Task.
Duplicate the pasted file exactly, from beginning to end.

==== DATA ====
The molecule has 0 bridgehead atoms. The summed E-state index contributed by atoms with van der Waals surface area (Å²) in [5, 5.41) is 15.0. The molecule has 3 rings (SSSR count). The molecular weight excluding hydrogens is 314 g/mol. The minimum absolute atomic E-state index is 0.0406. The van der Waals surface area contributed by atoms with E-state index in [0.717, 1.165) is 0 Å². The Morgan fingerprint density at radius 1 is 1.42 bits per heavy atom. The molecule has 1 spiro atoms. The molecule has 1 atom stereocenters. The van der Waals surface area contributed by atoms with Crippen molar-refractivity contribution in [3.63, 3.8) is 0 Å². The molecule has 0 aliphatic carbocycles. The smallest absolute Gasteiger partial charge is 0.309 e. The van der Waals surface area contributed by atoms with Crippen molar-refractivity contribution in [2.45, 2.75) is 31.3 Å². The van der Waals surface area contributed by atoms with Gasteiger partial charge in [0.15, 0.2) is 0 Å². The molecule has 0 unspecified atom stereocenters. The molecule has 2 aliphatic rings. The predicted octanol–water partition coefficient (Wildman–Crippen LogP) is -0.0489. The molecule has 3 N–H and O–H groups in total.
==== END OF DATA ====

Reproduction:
The molecule has 0 bridgehead atoms. The summed E-state index contributed by atoms with van der Waals surface area (Å²) in [5, 5.41) is 15.0. The molecule has 3 rings (SSSR count). The molecular weight excluding hydrogens is 314 g/mol. The minimum absolute atomic E-state index is 0.0406. The van der Waals surface area contributed by atoms with E-state index in [0.717, 1.165) is 0 Å². The Morgan fingerprint density at radius 1 is 1.42 bits per heavy atom. The molecule has 1 spiro atoms. The molecule has 1 atom stereocenters. The van der Waals surface area contributed by atoms with Crippen molar-refractivity contribution in [3.63, 3.8) is 0 Å². The molecule has 0 aliphatic carbocycles. The smallest absolute Gasteiger partial charge is 0.309 e. The van der Waals surface area contributed by atoms with Crippen molar-refractivity contribution in [2.45, 2.75) is 31.3 Å². The van der Waals surface area contributed by atoms with Gasteiger partial charge in [0.15, 0.2) is 0 Å². The molecule has 0 unspecified atom stereocenters. The molecule has 2 aliphatic rings. The predicted octanol–water partition coefficient (Wildman–Crippen LogP) is -0.0489. The molecule has 3 N–H and O–H groups in total.